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Interest rates and anxiety on the rise in B.C.
The cost of housing is likely about to get worse, and there's new evidence British Columbians are getting more anxious about their finances.
It's a cliché in the real estate industry that now is always a good time to buy, but with interest rates jumping, would-be homeowner Tytan Bourke disagrees.
"The market's been so crazy I don't want to play the games people are playing," he told CTV News Wednesday.
Borrowing money just got more expensive after the Bank of Canada hiked interest rates overnight.
Following the increase of a quarter of a percentage point, the country's big banks announced they'd be raising their prime rates by the same amount, to 3.95 per cent from 3.70. The increases come into effect Thursday.
"Inflation was running near the upper range, a little higher than we had expected in July," Bank of Canada Governor Stephen Poloz said.
The BoC says the Canadian economy is hot and inflation could rise. Fears about American trade were holding it back, but those fears eased when Canada signed on to the new NAFTA – the United States-Mexico-Canada Agreement.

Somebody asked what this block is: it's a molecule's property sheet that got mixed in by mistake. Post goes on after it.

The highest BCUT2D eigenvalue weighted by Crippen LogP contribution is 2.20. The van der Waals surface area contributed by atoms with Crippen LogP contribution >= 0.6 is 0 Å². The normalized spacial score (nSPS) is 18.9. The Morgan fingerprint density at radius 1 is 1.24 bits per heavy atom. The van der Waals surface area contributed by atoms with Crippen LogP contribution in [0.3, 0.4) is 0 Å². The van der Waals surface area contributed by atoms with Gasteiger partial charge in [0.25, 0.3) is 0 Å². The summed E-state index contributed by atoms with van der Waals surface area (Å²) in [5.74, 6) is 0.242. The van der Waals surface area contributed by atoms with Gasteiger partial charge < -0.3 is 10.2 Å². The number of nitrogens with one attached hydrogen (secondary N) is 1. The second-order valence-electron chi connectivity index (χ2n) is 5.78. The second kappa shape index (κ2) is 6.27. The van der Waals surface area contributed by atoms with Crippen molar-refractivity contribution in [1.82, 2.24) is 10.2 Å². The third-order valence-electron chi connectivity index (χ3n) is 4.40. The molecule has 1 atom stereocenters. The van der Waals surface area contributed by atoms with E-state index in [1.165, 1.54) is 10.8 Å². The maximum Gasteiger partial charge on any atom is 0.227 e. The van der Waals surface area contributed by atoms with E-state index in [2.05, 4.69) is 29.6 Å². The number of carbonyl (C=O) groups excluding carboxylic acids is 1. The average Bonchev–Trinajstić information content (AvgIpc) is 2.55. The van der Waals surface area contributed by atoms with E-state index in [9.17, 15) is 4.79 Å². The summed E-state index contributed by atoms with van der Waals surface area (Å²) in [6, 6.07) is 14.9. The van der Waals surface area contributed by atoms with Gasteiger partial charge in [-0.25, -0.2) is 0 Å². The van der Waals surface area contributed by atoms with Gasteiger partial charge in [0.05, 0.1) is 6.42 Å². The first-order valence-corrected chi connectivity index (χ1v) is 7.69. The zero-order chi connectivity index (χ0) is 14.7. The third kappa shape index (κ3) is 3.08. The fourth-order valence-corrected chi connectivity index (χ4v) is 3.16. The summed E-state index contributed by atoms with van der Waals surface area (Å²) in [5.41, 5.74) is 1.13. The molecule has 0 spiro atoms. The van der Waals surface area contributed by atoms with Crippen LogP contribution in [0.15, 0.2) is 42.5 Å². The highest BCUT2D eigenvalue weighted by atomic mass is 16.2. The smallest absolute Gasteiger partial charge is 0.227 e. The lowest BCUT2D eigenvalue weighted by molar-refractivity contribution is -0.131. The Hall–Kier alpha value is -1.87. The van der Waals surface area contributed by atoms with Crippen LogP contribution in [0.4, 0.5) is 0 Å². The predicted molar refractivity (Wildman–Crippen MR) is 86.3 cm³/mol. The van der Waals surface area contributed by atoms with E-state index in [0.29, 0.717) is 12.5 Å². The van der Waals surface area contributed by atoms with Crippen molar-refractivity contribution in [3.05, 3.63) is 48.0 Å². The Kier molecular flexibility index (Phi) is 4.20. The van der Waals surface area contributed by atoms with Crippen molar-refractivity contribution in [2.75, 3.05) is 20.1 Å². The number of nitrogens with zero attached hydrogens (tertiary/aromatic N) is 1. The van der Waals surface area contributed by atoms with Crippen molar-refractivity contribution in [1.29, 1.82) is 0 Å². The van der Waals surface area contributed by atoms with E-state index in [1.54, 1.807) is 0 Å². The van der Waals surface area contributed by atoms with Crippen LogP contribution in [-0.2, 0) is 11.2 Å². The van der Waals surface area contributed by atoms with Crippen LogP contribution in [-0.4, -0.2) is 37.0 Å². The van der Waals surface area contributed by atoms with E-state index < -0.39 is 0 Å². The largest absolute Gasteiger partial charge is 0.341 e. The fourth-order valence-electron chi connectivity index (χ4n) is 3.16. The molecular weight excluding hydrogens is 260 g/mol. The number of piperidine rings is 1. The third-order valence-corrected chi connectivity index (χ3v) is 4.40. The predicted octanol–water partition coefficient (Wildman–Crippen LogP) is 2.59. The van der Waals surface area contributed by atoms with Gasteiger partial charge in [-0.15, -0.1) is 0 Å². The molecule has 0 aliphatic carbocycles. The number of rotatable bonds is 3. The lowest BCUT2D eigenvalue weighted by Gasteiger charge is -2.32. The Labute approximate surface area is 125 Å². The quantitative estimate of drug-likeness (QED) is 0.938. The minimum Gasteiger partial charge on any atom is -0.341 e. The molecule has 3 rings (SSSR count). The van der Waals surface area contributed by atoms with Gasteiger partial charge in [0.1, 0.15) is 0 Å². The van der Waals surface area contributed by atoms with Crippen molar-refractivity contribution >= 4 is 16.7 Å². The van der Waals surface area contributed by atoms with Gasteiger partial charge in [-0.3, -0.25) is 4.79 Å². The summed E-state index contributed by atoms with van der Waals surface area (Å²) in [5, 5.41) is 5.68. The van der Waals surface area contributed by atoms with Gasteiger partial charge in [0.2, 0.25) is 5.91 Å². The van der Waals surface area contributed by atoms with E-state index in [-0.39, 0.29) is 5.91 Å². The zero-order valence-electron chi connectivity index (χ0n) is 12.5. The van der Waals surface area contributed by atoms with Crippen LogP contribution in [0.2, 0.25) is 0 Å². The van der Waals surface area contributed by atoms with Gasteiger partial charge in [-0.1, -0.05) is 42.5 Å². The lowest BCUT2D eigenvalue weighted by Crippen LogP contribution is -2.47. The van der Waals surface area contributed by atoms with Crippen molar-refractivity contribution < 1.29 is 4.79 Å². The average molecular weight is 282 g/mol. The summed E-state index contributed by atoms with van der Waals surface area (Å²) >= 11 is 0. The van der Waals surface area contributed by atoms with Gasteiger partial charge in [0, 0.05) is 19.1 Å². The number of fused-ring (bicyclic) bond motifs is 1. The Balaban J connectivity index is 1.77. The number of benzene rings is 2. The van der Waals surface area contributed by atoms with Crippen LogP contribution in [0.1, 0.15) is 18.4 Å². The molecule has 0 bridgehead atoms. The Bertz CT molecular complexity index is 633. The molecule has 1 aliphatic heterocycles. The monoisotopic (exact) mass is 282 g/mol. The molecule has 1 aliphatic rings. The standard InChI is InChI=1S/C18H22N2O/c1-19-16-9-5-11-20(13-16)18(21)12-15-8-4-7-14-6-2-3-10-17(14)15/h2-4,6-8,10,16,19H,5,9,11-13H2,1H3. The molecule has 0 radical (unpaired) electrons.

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"The global economy is normalizing, and monetary policy is moving to a more neutral stance in many places," Poloz said.
The idea is to cool the economy down, but it's a move that's going to hurt homebuyers.
For example, someone with a $400,000 variable mortgage rate on a condo with 25 years to go will see their 2.75 per cent rate jump to 3 per cent. They'd pay about $51 more each month.
That increase is compared to what they paid last month, but that rate has jumped five times since early 2017.
Compared to last spring, that same borrower would be paying $250 a month more.
Maybe that's why a recent survey by MNP showed almost half of British Columbians are feeling the effect of rate hikes, and two-in-five are worried about financial trouble if they go higher.
"I think they're starting to see that there's an increase here or an increase there," said MNP's Grant Bazian.
"They're thinking, 'How am I going to be able to afford this?'"
Thanks to government intervention, prices on some homes have been dropping. If buyers can't afford to pay more, prices could drop even further.
Bourke says he uses mortgage calculators when he looks at homes listed online: "I'm trying to squeeze every point out."
Even a small rate discount can add up to a lot.
With a report from CTV Vancouver's Jon Woodward